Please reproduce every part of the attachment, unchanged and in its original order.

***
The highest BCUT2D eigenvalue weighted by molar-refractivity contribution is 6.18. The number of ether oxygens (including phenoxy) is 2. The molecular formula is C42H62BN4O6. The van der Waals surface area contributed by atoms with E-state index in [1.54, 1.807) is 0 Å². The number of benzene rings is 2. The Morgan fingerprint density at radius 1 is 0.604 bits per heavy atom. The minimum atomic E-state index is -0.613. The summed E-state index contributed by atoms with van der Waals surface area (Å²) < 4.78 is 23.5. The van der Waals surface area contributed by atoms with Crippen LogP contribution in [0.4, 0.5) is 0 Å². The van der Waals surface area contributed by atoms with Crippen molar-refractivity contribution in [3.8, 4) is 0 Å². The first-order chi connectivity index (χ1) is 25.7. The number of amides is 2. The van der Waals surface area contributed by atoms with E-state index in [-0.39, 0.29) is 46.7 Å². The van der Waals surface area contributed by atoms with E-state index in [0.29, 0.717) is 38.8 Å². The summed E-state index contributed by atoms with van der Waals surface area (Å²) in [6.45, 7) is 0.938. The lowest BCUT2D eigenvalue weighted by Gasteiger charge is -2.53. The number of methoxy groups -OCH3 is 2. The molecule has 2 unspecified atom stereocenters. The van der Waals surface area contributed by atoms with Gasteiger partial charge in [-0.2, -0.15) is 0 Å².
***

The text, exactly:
The highest BCUT2D eigenvalue weighted by molar-refractivity contribution is 6.18. The number of ether oxygens (including phenoxy) is 2. The molecular formula is C42H62BN4O6. The van der Waals surface area contributed by atoms with E-state index in [1.54, 1.807) is 0 Å². The number of benzene rings is 2. The Morgan fingerprint density at radius 1 is 0.604 bits per heavy atom. The minimum atomic E-state index is -0.613. The summed E-state index contributed by atoms with van der Waals surface area (Å²) < 4.78 is 23.5. The van der Waals surface area contributed by atoms with Crippen LogP contribution in [0.4, 0.5) is 0 Å². The van der Waals surface area contributed by atoms with Crippen molar-refractivity contribution in [3.8, 4) is 0 Å². The first-order chi connectivity index (χ1) is 25.7. The number of amides is 2. The van der Waals surface area contributed by atoms with E-state index in [-0.39, 0.29) is 46.7 Å². The van der Waals surface area contributed by atoms with E-state index in [0.29, 0.717) is 38.8 Å². The summed E-state index contributed by atoms with van der Waals surface area (Å²) in [6.45, 7) is 0.938. The lowest BCUT2D eigenvalue weighted by Gasteiger charge is -2.53. The number of methoxy groups -OCH3 is 2. The molecule has 2 unspecified atom stereocenters. The van der Waals surface area contributed by atoms with Gasteiger partial charge in [-0.2, -0.15) is 0 Å².